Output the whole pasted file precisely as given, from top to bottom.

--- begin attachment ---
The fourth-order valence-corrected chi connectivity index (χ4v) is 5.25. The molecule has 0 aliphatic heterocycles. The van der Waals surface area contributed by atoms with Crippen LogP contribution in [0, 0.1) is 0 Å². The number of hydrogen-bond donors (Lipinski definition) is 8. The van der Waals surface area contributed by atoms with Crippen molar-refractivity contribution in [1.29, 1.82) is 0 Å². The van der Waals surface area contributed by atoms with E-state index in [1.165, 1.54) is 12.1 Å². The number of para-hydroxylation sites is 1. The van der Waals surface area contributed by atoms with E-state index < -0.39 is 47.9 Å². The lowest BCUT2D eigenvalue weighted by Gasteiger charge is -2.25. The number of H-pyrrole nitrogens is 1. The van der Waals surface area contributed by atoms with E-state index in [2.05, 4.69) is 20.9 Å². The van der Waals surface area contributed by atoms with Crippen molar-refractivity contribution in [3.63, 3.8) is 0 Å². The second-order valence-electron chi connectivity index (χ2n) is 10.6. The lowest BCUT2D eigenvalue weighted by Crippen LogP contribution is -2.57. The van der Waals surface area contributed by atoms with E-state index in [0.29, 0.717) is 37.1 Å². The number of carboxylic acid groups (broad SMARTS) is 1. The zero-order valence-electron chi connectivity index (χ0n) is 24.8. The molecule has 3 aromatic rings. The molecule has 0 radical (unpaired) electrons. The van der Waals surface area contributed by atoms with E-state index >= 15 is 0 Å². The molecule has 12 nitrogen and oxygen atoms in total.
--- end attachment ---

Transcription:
The fourth-order valence-corrected chi connectivity index (χ4v) is 5.25. The molecule has 0 aliphatic heterocycles. The van der Waals surface area contributed by atoms with Crippen LogP contribution in [0, 0.1) is 0 Å². The number of hydrogen-bond donors (Lipinski definition) is 8. The van der Waals surface area contributed by atoms with Crippen molar-refractivity contribution in [1.29, 1.82) is 0 Å². The van der Waals surface area contributed by atoms with E-state index in [1.165, 1.54) is 12.1 Å². The number of para-hydroxylation sites is 1. The van der Waals surface area contributed by atoms with E-state index < -0.39 is 47.9 Å². The lowest BCUT2D eigenvalue weighted by Gasteiger charge is -2.25. The number of H-pyrrole nitrogens is 1. The van der Waals surface area contributed by atoms with E-state index in [2.05, 4.69) is 20.9 Å². The van der Waals surface area contributed by atoms with Crippen molar-refractivity contribution in [3.63, 3.8) is 0 Å². The second-order valence-electron chi connectivity index (χ2n) is 10.6. The lowest BCUT2D eigenvalue weighted by Crippen LogP contribution is -2.57. The van der Waals surface area contributed by atoms with E-state index in [0.29, 0.717) is 37.1 Å². The number of carboxylic acid groups (broad SMARTS) is 1. The zero-order valence-electron chi connectivity index (χ0n) is 24.8. The molecule has 3 aromatic rings. The molecule has 0 radical (unpaired) electrons. The van der Waals surface area contributed by atoms with E-state index >= 15 is 0 Å². The molecule has 12 nitrogen and oxygen atoms in total.